‘…..some work suggests that our primate cousins do share self-medicating activity in part through observation and imitation….’    Huffman 2003; Huffman & Hirata 2004.

‘…..an extensive literature dealing with animal models for substance abuse and addictive behavior…’    See Gardner 2008.

‘…..for the underlying effects of the drugs on neural systems, even invertebrates may do…’     See Wolf & Heberlein 2003.

‘…..easier to come up with an alcoholic rat than one with a true flair for zoopharmacognosy.’    The propensity to become dependent on alcohol in rats is genetically determined; for example, see Murphy et al. 2002.

‘…..rats can be quite sophisticated in their ability to use ‘delayed learning’..…’     This is based on the work of Paul Rozin (See Rozin, P. 1976. The Selection of Foods by Rats, Humans, and Other Animals. In Advances in the Study of Behavior, Vol 6, Eds J. Rosenblatt, R. A. Hide, C. Beer, and E. Shaw. (NY-Academic Press). PP 21-76.). For a lively discussion of this area, see also Michael Pollan, in his book The Omnivore’s Dilemma Bloomsbury Publishing 2007; (Start of Ch. 16).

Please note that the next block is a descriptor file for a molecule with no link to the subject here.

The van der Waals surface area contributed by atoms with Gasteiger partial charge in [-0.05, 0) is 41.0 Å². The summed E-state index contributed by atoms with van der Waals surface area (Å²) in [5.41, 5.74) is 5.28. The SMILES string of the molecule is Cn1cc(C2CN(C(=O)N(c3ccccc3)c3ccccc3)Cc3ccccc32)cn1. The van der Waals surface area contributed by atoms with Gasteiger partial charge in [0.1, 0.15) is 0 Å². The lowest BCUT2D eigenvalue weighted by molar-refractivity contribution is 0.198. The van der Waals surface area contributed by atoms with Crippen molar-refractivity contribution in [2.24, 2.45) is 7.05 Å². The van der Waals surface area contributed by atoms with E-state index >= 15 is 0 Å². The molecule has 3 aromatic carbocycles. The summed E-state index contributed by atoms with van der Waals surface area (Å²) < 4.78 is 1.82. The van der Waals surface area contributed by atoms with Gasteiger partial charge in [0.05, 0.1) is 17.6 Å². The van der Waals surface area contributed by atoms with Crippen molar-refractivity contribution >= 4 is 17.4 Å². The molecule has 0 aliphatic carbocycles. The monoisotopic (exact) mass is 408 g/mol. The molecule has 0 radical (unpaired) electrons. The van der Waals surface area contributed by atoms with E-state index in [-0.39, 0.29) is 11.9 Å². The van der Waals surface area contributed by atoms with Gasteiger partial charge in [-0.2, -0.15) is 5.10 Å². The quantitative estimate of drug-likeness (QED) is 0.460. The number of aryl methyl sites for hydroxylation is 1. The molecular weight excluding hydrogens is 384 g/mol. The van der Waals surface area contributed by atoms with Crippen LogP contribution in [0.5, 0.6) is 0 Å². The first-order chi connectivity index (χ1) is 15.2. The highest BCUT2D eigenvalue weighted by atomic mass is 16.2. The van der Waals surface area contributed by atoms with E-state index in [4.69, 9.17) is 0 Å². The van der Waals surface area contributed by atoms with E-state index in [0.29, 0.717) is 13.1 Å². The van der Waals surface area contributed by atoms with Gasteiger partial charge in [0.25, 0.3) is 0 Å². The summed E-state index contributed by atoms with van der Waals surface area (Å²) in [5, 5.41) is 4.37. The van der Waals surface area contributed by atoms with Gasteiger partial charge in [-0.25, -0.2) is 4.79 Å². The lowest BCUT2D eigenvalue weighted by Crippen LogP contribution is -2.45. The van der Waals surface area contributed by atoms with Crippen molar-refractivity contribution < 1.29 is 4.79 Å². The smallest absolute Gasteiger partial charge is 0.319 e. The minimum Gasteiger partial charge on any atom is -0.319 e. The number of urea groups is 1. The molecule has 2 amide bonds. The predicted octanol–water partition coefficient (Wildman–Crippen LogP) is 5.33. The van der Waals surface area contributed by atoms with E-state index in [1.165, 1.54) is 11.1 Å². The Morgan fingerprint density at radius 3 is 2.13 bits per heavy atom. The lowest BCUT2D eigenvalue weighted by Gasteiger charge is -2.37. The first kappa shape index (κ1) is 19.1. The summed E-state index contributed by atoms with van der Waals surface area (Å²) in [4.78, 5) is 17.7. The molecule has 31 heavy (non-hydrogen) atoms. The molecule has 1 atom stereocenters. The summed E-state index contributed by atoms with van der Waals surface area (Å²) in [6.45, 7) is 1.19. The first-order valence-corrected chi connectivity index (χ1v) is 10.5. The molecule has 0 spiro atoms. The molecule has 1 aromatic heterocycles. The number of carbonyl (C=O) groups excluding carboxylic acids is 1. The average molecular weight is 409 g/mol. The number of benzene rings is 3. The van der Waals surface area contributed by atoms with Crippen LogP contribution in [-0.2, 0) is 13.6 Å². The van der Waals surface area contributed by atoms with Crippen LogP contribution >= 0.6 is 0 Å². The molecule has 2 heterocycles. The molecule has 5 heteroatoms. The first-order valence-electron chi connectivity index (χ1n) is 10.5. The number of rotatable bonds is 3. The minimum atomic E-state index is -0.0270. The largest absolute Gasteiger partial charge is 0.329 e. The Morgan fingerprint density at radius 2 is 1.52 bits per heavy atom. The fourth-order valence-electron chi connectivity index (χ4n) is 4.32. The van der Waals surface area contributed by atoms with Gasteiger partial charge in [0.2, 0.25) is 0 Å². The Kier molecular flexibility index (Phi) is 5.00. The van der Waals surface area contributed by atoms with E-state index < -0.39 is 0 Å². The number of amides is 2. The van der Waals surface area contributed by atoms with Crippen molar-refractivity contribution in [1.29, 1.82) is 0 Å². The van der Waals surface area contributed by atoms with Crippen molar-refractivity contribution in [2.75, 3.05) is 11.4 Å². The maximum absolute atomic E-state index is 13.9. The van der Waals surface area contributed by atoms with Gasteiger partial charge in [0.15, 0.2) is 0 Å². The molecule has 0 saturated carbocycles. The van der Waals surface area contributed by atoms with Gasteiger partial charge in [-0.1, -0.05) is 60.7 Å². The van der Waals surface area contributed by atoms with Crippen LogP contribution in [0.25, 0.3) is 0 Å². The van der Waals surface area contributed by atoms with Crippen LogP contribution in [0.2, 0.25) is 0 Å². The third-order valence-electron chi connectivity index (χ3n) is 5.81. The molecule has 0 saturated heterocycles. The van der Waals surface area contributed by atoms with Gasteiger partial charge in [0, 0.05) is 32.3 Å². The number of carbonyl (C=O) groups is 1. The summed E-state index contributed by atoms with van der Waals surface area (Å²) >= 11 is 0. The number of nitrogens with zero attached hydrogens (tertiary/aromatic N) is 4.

‘……some ‘living examples’ [of tribal medicine learnt from animal behavior] have been claimed….’    See Huffman 2003.

‘…..new candidate anti-malarials and other potentially useful drug candidates resulting from original observations of chimpanzees….’     See Krief et al. 2004; Krief et al. 2006.

Advertisements
No comments yet

Leave a Reply

Fill in your details below or click an icon to log in:

WordPress.com Logo

You are commenting using your WordPress.com account. Log Out / Change )

Twitter picture

You are commenting using your Twitter account. Log Out / Change )

Facebook photo

You are commenting using your Facebook account. Log Out / Change )

Google+ photo

You are commenting using your Google+ account. Log Out / Change )

Connecting to %s